Canada: Our neighbors to the north take the story of Santa to a national, postal service level. Any letters addressed to Santa Claus will be opened and replied to. After all, every child knows the North Pole is in Canada.

 

Japan: In 1974, foreigners in Japan wanted to eat turkey on Christmas. When they opted for chicken instead, Kentucky Fried Chicken found a new market. The Kentucky for Christmas! marketing campaign has become tradition in the Asian nation.

 

Sweden: If you find a peeled almond inside your Christmas dessert, congratulations! You’re going to be married within the year.

 

Catalonia: This region of Spain is known for including a defecating man, El Caganer, to its nativity scenes. Beginning Dec. 8, kids feed the man who then bares all to drop presents from his backside on Christmas Day.

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Moravians and the Purity of Beeswax

Door County has been steeped in the Moravian faith since the 1850s, when Reverend Andres Iverson built the peninsula’s first church, still standing in Ephraim. The followers of the Protestant faith naturally hold the Christmas season close. But just like any other faith or family, the Moravians have some special traditions to celebrate this time of year.

Perhaps the most special of Moravian traditions is the beeswax candle. In the 18th century, beeswax was believed to be the purest of all waxes, if wax can possibly withhold purity. The beeswax then aligned with the purity of Christ in the minds of Moravians.

Although worshipers used the candles throughout the year during Moravian services, the German Bishop John de Watteville gave them a new significance on Christmas Eve in 1747. During his message to the children in the congregation, the bishop taught them the Moravian rendition of the Christmas story. Their understanding of that story would cause Christ to kindle a blood-red flame in the hearts of his believers.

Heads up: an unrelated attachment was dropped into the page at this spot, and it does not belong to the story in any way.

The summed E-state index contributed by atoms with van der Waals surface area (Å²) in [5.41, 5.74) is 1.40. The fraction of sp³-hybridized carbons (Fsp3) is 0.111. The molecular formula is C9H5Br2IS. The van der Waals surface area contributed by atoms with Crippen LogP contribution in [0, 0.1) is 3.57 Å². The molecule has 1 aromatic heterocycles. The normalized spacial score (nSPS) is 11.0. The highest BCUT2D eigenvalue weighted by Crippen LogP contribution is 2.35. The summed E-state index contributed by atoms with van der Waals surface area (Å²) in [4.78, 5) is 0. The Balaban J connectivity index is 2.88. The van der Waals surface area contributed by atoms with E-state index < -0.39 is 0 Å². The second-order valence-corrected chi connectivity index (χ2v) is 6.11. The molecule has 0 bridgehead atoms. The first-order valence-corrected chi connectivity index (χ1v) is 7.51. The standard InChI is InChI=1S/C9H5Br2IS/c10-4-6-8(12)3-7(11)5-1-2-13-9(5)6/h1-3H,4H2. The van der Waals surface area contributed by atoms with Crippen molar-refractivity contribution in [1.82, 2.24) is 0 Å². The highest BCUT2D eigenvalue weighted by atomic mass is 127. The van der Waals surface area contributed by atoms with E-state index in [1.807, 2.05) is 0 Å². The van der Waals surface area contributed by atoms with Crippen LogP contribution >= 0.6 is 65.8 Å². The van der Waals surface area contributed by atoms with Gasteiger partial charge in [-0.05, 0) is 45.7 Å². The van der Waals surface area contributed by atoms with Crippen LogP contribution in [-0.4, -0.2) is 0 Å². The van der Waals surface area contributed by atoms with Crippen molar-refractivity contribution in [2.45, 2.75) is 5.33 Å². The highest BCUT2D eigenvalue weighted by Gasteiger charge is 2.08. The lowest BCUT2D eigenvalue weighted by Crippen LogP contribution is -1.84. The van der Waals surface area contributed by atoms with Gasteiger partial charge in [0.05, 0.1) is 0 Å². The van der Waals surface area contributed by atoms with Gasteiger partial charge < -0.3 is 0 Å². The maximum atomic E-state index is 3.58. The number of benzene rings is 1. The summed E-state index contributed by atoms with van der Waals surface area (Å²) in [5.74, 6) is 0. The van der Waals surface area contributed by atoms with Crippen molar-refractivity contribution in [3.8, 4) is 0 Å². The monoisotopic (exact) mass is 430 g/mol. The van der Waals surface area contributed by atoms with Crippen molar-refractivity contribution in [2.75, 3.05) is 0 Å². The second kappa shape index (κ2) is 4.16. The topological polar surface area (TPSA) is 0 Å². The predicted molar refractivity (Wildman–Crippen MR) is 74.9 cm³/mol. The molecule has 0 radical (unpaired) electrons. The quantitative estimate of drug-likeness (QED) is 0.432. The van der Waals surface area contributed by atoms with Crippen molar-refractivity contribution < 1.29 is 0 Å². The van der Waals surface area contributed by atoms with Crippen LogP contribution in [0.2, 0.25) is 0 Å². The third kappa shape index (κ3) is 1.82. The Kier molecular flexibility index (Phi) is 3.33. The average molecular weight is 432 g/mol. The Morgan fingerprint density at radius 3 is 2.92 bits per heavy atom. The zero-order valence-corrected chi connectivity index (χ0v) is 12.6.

To emphasize the point, de Watteville gave each child a beeswax candle wrapped with a red ribbon. The children, happy to play with fire during church service, spread word of the bishop’s message and it quickly became a Christmas tradition.

At the time, everyone lived within walking distance of the church and children would try to bring the holy flame home to light their own Christmas trees.

The first candle-lit Moravian service in the United States dates back to 1756 in Bethlehem, Penn.

“And, at last, each was given a wax candle, lighted while hymns were being sung, and before one was aware of it, more than 250 candles were ablaze, producing a charming effect and a very agreeable odor, especially as they sang the concluding hymn.

Brother Peter dismissed them with the wish that their hearts would burn as brightly toward the Child Jesus, as the candles were burning. Then they went happily homeward with the still-burning candles in their hands.” Town diary of Bethlehem, Penn. in 1756.